Reading the dictionary

BBC News: The man who reads dictionaries.

Ammon Shea spent a year reading the Oxford English Dictionary – 20 volumes, 21,730 pages and 59 million words – and he rates poring over a dictionary as enriching as reading a novel. Why? The prospect of talking to a man who reads dictionaries for fun prompts a sudden vocabulary-insecurity complex and a fear that every word he utters might sound like a painful medical condition. But thanks to Ammon Shea’s belief that long words only hinder conversations, there’s no need to consult any dictionaries while he clearly explains his eccentric hobby.

I used to read the dictionary and encyclopaedia when I was a child, but I didn’t make it through the whole OED. I memorised how to spell archaeologist for a spelling test at age seven, by age eleven we were working on rhinoceros, simultaneous, and rhododendron (yes, I spelled those correctly all by myself. Missed the second ‘e’ in archaeopteryx though).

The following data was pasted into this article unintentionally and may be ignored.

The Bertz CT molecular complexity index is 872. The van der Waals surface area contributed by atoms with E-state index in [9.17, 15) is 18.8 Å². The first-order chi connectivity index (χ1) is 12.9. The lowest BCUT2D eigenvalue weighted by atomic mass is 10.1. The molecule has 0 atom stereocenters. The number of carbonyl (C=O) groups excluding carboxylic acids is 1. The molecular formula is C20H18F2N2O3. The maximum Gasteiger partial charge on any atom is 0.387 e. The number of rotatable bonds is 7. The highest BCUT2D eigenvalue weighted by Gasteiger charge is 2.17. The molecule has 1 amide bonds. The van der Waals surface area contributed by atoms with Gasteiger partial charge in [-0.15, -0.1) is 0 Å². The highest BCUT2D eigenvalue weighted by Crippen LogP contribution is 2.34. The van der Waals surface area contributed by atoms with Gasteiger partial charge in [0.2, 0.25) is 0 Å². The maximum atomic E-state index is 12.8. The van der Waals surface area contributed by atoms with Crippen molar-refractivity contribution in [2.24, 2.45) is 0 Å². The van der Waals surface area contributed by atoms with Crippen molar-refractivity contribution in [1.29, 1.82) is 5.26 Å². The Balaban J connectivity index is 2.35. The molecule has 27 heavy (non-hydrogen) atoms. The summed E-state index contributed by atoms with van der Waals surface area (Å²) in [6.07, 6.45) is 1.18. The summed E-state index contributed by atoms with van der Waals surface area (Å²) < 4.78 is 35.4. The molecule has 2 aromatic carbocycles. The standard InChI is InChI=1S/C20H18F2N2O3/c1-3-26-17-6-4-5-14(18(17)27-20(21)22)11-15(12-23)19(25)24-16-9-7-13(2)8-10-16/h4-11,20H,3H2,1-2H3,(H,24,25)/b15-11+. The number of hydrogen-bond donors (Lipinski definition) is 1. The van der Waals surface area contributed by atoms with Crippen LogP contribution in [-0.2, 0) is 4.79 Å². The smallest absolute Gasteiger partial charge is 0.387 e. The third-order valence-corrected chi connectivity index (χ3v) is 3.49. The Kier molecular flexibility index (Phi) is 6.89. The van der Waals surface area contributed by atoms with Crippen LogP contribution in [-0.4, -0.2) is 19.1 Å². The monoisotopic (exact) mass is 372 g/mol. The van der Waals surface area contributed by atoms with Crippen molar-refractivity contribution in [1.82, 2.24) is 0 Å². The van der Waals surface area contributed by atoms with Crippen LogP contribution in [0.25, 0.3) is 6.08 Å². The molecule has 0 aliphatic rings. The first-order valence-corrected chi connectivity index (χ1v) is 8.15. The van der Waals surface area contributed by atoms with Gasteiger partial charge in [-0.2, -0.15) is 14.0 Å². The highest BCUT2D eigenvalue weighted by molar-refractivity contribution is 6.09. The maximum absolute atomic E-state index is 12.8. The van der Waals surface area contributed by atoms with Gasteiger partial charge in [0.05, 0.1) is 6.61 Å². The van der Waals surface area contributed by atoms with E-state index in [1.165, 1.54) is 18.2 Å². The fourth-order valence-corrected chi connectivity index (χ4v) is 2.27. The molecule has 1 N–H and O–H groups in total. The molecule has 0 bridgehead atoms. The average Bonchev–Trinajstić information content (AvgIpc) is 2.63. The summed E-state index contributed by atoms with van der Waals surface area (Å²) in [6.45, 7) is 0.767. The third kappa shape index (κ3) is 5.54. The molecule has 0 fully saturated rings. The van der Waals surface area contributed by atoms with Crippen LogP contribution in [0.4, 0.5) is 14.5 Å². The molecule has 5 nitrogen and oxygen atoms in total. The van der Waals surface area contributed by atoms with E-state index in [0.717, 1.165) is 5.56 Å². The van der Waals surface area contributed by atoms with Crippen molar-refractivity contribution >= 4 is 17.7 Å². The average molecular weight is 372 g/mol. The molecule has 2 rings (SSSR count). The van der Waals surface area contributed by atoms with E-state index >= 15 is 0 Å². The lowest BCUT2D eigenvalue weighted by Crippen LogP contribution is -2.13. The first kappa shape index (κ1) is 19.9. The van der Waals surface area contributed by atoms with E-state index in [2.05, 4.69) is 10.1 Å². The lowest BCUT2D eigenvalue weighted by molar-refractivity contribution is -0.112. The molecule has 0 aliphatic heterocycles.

The follow up article is 50 of your favourite words and includes gems like spanghew (to cause (esp. a toad or frog) to fly into the air off the end of a stick), quidnunc (one who gossips), and petrichor (the sweet smell of rain on dry earth). Petrichor describes something Hubby always comments on, now we know a word for it.

Edited to add:

Another interesting BBC News article, Why you should avoid ‘mingqutnguaq’, about different Eskimo words for snow.

3 thoughts on “Reading the dictionary”

  1. As my email sig says:

    “I like the way the air smells when the rain comes.

    It smells like clean slates and second chances.”

    Helen Colhoun-Wassinger

  2. I’d be a happy camper perusing a dictionary. One of my favorite words, particularly when online shopping for yarn, is oniochalasia.

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